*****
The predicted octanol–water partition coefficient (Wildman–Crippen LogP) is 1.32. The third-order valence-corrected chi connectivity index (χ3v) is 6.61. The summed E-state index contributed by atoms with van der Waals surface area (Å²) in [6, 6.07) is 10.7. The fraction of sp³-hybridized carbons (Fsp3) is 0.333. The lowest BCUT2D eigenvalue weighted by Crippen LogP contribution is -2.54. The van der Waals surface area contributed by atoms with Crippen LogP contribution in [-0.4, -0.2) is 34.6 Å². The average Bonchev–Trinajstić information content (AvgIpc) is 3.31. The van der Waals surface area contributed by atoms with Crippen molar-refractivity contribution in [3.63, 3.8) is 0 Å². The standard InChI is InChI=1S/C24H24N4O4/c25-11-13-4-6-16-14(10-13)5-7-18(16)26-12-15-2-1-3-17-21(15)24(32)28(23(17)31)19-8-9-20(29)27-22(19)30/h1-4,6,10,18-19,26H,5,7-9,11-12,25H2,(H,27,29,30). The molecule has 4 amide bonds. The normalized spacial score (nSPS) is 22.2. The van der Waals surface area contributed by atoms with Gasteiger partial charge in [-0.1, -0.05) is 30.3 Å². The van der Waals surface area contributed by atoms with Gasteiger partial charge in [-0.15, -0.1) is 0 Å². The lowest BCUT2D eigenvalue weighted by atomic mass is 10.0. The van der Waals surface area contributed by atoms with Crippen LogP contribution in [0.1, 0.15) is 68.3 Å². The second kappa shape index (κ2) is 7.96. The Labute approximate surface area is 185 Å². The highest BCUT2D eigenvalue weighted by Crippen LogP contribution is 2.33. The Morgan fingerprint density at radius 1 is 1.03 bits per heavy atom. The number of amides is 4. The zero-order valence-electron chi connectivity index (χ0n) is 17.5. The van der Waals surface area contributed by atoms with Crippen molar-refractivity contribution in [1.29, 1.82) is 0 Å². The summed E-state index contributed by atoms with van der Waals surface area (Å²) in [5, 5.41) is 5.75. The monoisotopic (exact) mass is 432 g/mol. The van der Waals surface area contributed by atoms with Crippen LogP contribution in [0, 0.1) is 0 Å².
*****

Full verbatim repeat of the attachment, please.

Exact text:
The predicted octanol–water partition coefficient (Wildman–Crippen LogP) is 1.32. The third-order valence-corrected chi connectivity index (χ3v) is 6.61. The summed E-state index contributed by atoms with van der Waals surface area (Å²) in [6, 6.07) is 10.7. The fraction of sp³-hybridized carbons (Fsp3) is 0.333. The lowest BCUT2D eigenvalue weighted by Crippen LogP contribution is -2.54. The van der Waals surface area contributed by atoms with Crippen LogP contribution in [-0.4, -0.2) is 34.6 Å². The average Bonchev–Trinajstić information content (AvgIpc) is 3.31. The van der Waals surface area contributed by atoms with Crippen molar-refractivity contribution in [3.63, 3.8) is 0 Å². The standard InChI is InChI=1S/C24H24N4O4/c25-11-13-4-6-16-14(10-13)5-7-18(16)26-12-15-2-1-3-17-21(15)24(32)28(23(17)31)19-8-9-20(29)27-22(19)30/h1-4,6,10,18-19,26H,5,7-9,11-12,25H2,(H,27,29,30). The molecule has 4 amide bonds. The normalized spacial score (nSPS) is 22.2. The van der Waals surface area contributed by atoms with Gasteiger partial charge in [-0.1, -0.05) is 30.3 Å². The van der Waals surface area contributed by atoms with Gasteiger partial charge in [-0.15, -0.1) is 0 Å². The lowest BCUT2D eigenvalue weighted by atomic mass is 10.0. The van der Waals surface area contributed by atoms with Crippen LogP contribution in [0.1, 0.15) is 68.3 Å². The second kappa shape index (κ2) is 7.96. The Labute approximate surface area is 185 Å². The highest BCUT2D eigenvalue weighted by Crippen LogP contribution is 2.33. The Morgan fingerprint density at radius 1 is 1.03 bits per heavy atom. The number of amides is 4. The zero-order valence-electron chi connectivity index (χ0n) is 17.5. The van der Waals surface area contributed by atoms with Crippen molar-refractivity contribution in [1.29, 1.82) is 0 Å². The summed E-state index contributed by atoms with van der Waals surface area (Å²) in [5, 5.41) is 5.75. The monoisotopic (exact) mass is 432 g/mol. The van der Waals surface area contributed by atoms with Crippen LogP contribution in [0, 0.1) is 0 Å².